OMS in CSP


A lot of CSP partners ask about OMS availability in CSP. In this article I’ll show what OMS components are available in CSP and how to use them.

Microsoft Operations Management Suite (OMS) includes several management solutions for hybrid cloud. It was introduced in May 2015 as an evolution of System Center, and it’s capable to manage public clouds and private clouds. OMS capabilities, pricing and licensing are well described in this datasheet.

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Some facts about OMS:

  1. There is an OMS Portal and OMS SKUs – special SKUs in Open/EA pricelist. OMS Portal and related functionality are available in CSP inside Azure subscription, but OMS SKUs are not.
  2. Currently there are 6 OMS SKUs:
    1. Insight & Analytics – includes Azure Log Analytics and 2 additional solutions on OMS Portal (Service Map + Network Performance Monitor), that are not available in regular Log Analytics
    2. Automation & Control – includes Azure Automation (with Desired State Configuration (DSC) and Automation Hybrid Worker functionality) and 2 additional solutions on OMS Portal (Change Tracking + Update Management)
    3. Security & Compliance – includes Azure Security Center and 2 additional solutions on OMS Portal (Antimalware Assessment + Security and Audit)
    4. Protection & Recovery – includes Azure Backup and Azure Site Recovery. Note: OMS SKUs include both Azure Backup and ASR (no matter if it’s Site-to-Site or Site-to-Azure scenario). But in CSP you’ll see 3 separate charges with different prices – Azure Backup, Azure Site Recovery Site-to-Site and Azure Site Recovery Site-to-Azure.
    5. OMS E1 – includes Insight & Analytics + Automation & Control. This is SKU is not available in CSP, so you’ll need to purchase those 2 solutions separately.
    6. OMS E2 – full bundle, that includes all 4 OMS solutions with a discount. This SKU is not available in CSP, so if you’ll need all 4 OMS solutions, you will be charged for all of them separately, without a discount.
  3. OMS is well integrated with System Center 2016 and its components can be treated as “cloud versions” of System Center components:
    1. OMS Insight & Analytics is a monitoring solution, that runs in the cloud and accessible from any devise through web browser. It can be used instead of System Center Operations Manager (you can install OMS agents on Windows and Linux machines in the cloud or on-premise) or it can be connected to SCOM to visualize it’s data and extend it with its own “solutions” (analog of Management Packs in SCOM). Service Map functionality in OMS is an analog of “Distributed Applications” in SCOM.
    2. OMS Automation & Control is an automation and orchestration solution. It includes Azure Automation, which shares a big part of code with System Center SMA (part of System Center Orchestrator). Change Tracking solution in OMS has an overlapping functionality with System Center Service Manager, and OMS Update Management in some way overlaps with System Center Configuration Manager.
    3. OMS Protection & Recovery adds backup to the cloud capabilities to System Center Data Protection Manager, and it adds Disaster Recovery capabilities for Hyper-V environments, managed by System Center Virtual Machine Manager.
  4. If you’ll purchase OMS SKUs with an annual commitment, you’ll also receive System Center 2016 licenses for the period of OMS subscription. If you’ll decide to pay for OMS SKUs monthly without commitment, you won’t get System Center licenses. You won’t get System Center licenses if you’ll purchase OMS solutions through CSP.
  5. All OMS solutions are licenses per node. Node equals to VM or physical (non-virtualized) host. It also requires Azure Storage for backups, log collection and DR data, and it’s charged separately.

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I usually face 3 scenarios how customers are using OMS:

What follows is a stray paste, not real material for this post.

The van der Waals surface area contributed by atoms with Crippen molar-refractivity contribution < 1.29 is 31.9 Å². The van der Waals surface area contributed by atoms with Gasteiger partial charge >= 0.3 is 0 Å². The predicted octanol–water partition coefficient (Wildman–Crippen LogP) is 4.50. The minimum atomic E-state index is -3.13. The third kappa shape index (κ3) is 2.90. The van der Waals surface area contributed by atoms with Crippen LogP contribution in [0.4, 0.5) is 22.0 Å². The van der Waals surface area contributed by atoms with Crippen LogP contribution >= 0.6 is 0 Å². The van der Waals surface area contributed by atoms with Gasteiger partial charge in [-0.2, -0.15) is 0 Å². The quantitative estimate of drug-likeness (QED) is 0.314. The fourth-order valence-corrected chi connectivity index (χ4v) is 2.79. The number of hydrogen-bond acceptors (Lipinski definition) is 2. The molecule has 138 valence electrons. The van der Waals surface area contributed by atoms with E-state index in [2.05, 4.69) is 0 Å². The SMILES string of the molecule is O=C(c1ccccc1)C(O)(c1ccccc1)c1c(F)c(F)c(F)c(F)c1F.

1. OMS as a management solutions instead of System Center:
    1. Azure Log Analytics (OMS Insight & Analytics) as a comprehensive monitoring solution, that managed Windows & Linux machines on-premise and in the cloud, also including Office 365 monitoring and Windows Telemetry analysis. OMS Agent Proxy can be used to get monitoring data even from servers, not connected to the Internet.
    2. Azure Automation as a comprehensive automation solution. It can automate a lot of tasks in the cloud, and Automation Hybrid Worker extends it capabilities to the on-premise environment.
    3. Azure Security Center audits the security in the cloud and prevents breaches, while OMS Antimalware Assessment and OMS Security and Audit analyze what’s happening in the on-premise environment.
    4. Azure Backup can backup VMs in Azure, and Azure Backup Server (which in fact is equal to System Center DPM, but lacks tape support) can be used to backup on-premise VMs (Hyper-V and VMWare), Exchange databases, SQL Server databases, file servers, SharePoint farms and a state of Active Directory. Azure Backup Server can backup on-premise data to local disks, and then copy important data to the cloud (which is equal to DPM approach).
    5. Azure Site Recovery can be used to make a DR from on-premise Hyper-V and VMWare hosts to Azure.
  2. OMS as an addition to System Center:
    1. Existing SCOM analyses what’s happening on-premise, and Log Analytics analyzes what’s happening in the public cloud. SCOM agents send data to SCOM server, and SCOM server can be connected to OMS Workspace. You don’t need to install OMS agents on every server in your environments if you’ve already installed SCOM agent.
    2. Existing System Center Orchestrator and SMA automate and orchestrate on-premise environment. Azure Automation automate tasks in the cloud.
    3. Existing DPM can leverage Azure Backup to store backups in the cloud.
    4. VMM manages Hyper-V-based private cloud and leverages Azure Site Recovery for Site-to-Site and Site-to-Azure DR scenarios.
    5. And of course System Center Configuration Manager and System Center Service Manager are powerful tools to manage on-premise environments.
  3. Part of management is delivered by OMS, part by System Center. Mix of 2 scenarios, described above.

If you’ll decide to go with scenario 2 or 3 through CSP, you’ll need to purchase System Center 2016 licenses separately – through SPLA or any Volume Licensing channel.

Using OMS in CSP

To start using OMS in CSP, you’ll need to create an Azure subscription on Partner Center as usual. Logon to Azure Portal with Owner rights for that subscription. Click on More Services and choose Solutions.